3321000Eugene Aram — Book 2, Chapter III.Edward George Earle Lytton Bulwer



"Aram. If the witch Hope forbids us to be wise,

Yet when I turn to these—Woe's only friends, (pointing to his books.)

And with their weird and eloquent voices calm
The stir and Babel of the world within,
I can but dream that my vex'd years at last
Shall find the quiet of a hermit's cell:—
And, neighbouring not this hacked and jaded world.
Beneath the lambent eyes of the loved stars,
And, with the hollow rocks and sparry caves.
The tides, and all the many-music'd winds
My oracles and co-mates;—watch my life
Glide down the Stream of Knowledge, and behold
Its waters with a musing stillness glass
The thousand hues of Nature and of Heaven."
From Eugene Aram, a MS. Tragedy.

The Earl continued with the party he had joined; and when their occupation was concluded and they turned homeward, he accepted the Squire's frank invitation to partake of some refreshment at the Manor-house. It so chanced, or perhaps the Earl so contrived it, that Aram and himself, in their way to the village lingered a little behind the rest, and that their conversation was thus, for a few minutes, not altogether general.

"Is it I, Mr. Aram?" said the Earl smiling, "or is it Fate that has made you a convert? The last time we sagely and quietly conferred together, you contended that the more the circle of existence was contracted, the more we clung to a state of pure and all self-dependent intellect, the greater our chance of happiness. Thus you denied that we were rendered happier by our luxuries, by our ambition, or by our affections. Love and its ties were banished from your solitary Utopia. And you asserted that the true wisdom of life lay solely in the cultivation—not of our feelings, but our faculties. You know, I held a different doctrine: and it is with the natural triumph of a hostile partizan, that I hear you are about to relinquish the practice of one of your dogmas;—in consequence, may I hope, of having forsworn the theory?"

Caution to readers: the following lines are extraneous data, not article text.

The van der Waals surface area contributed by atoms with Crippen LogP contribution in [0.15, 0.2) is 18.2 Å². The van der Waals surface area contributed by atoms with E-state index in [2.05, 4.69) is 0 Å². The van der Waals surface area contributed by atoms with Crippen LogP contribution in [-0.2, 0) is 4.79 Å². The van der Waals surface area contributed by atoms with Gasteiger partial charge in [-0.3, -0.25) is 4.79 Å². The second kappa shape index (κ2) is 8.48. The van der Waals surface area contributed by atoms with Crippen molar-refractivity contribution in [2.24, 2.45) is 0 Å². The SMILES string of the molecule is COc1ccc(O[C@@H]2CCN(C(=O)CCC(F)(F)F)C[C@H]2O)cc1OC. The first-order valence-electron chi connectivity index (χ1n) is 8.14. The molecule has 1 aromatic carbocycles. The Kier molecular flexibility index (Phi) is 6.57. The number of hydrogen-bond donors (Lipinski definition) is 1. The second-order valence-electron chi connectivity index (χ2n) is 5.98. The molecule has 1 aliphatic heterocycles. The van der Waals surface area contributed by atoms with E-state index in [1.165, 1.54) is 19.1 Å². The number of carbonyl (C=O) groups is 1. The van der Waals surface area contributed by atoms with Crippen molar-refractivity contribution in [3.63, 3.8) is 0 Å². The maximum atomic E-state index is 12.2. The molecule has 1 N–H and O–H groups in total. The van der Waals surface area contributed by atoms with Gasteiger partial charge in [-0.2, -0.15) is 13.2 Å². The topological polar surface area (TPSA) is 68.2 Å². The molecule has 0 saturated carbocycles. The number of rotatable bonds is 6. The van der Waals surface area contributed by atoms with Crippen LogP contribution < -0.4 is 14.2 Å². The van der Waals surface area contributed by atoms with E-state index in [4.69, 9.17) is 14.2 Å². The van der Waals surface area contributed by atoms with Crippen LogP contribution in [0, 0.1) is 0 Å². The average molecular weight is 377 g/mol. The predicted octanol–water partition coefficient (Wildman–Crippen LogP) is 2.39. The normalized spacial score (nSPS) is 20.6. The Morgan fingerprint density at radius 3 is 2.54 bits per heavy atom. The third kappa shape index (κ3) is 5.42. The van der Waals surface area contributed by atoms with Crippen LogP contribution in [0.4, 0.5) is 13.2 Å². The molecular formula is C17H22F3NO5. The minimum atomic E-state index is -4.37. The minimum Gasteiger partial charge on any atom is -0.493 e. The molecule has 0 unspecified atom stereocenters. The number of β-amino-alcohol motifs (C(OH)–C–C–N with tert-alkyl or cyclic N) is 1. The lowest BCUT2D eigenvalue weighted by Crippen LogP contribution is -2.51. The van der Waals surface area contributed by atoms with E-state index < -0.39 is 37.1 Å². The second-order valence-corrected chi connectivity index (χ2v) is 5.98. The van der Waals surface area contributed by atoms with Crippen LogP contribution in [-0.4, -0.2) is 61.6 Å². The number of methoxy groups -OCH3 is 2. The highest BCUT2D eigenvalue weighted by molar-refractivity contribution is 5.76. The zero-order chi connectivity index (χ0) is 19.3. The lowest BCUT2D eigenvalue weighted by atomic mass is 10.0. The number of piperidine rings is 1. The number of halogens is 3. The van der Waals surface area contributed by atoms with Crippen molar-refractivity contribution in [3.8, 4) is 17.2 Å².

"Not so, my Lord," answered Aram, colouring slightly; "my weakness only proves that my theory is difficult,—not that it is wrong. I still venture to think it true. More pain than pleasure is occasioned us by others—banish others, and you are necessarily the gainer. Mental activity and moral quietude are the two states which, were they perfected and united, would constitute perfect happiness. It is such a union which constitutes all we imagine of Heaven, or conceive of the majestic felicity of a God."

"Yet, while you are on earth you will be (believe me) happier in the state you are about to choose," said the Earl. "Who could look at that enchanting face (the speaker directed his eyes towards Madeline) and not feel that it gave a pledge of happiness that could not be broken?"

It was not in the nature of Aram to like any allusion to himself, and still less to his affections: he turned aside his head, and remained silent: the wary Earl discovered his indiscretion immediately.

"But let us put aside individual cases," said he,—"the meum and the tuum forbid all general argument:—and confess, that there is for the majority of human beings a greater happiness in love than in the sublime state of passionless intellect to which you would so chillingly exalt us. Has not Cicero said wisely, that we ought no more to subject too slavishly our affections, than to elevate them too imperiously into our masters? Neque se nimium erigere, nec subjacere serviliter."

"Cicero loved philosophizing better than philosophy," said Aram, coldly; "but surely, my Lord, the affections give us pain as well as pleasure. The doubt, the dread, the restlessness of love,—surely these prevent the passion from constituting a happy state of mind; to me one knowledge alone seems sufficient to embitter all its enjoyments,—the knowledge that the object beloved must die. What a perpetuity of fear that knowledge creates! The avalanche that may crush us depends upon a single breath!"